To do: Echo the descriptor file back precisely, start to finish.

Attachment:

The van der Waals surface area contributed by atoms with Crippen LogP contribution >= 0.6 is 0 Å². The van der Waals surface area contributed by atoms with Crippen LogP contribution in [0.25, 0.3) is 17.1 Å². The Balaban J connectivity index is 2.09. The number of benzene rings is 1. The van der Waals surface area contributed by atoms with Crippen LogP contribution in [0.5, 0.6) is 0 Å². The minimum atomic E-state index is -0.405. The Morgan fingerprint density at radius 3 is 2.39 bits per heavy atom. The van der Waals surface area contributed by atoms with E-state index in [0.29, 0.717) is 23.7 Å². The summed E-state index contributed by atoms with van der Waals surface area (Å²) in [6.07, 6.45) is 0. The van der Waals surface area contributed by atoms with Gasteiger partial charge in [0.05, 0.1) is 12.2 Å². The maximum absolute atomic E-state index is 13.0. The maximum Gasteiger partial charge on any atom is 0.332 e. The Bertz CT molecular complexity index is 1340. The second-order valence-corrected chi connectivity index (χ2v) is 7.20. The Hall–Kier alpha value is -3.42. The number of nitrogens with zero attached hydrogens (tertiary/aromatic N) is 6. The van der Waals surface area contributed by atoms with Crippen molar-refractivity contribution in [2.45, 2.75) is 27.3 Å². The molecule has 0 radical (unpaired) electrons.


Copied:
The van der Waals surface area contributed by atoms with Crippen LogP contribution >= 0.6 is 0 Å². The van der Waals surface area contributed by atoms with Crippen LogP contribution in [0.25, 0.3) is 17.1 Å². The Balaban J connectivity index is 2.09. The number of benzene rings is 1. The van der Waals surface area contributed by atoms with Crippen LogP contribution in [0.5, 0.6) is 0 Å². The minimum atomic E-state index is -0.405. The Morgan fingerprint density at radius 3 is 2.39 bits per heavy atom. The van der Waals surface area contributed by atoms with E-state index in [0.29, 0.717) is 23.7 Å². The summed E-state index contributed by atoms with van der Waals surface area (Å²) in [6.07, 6.45) is 0. The van der Waals surface area contributed by atoms with Gasteiger partial charge in [0.05, 0.1) is 12.2 Å². The maximum absolute atomic E-state index is 13.0. The maximum Gasteiger partial charge on any atom is 0.332 e. The Bertz CT molecular complexity index is 1340. The second-order valence-corrected chi connectivity index (χ2v) is 7.20. The Hall–Kier alpha value is -3.42. The number of nitrogens with zero attached hydrogens (tertiary/aromatic N) is 6. The van der Waals surface area contributed by atoms with Crippen molar-refractivity contribution in [2.45, 2.75) is 27.3 Å². The molecule has 0 radical (unpaired) electrons.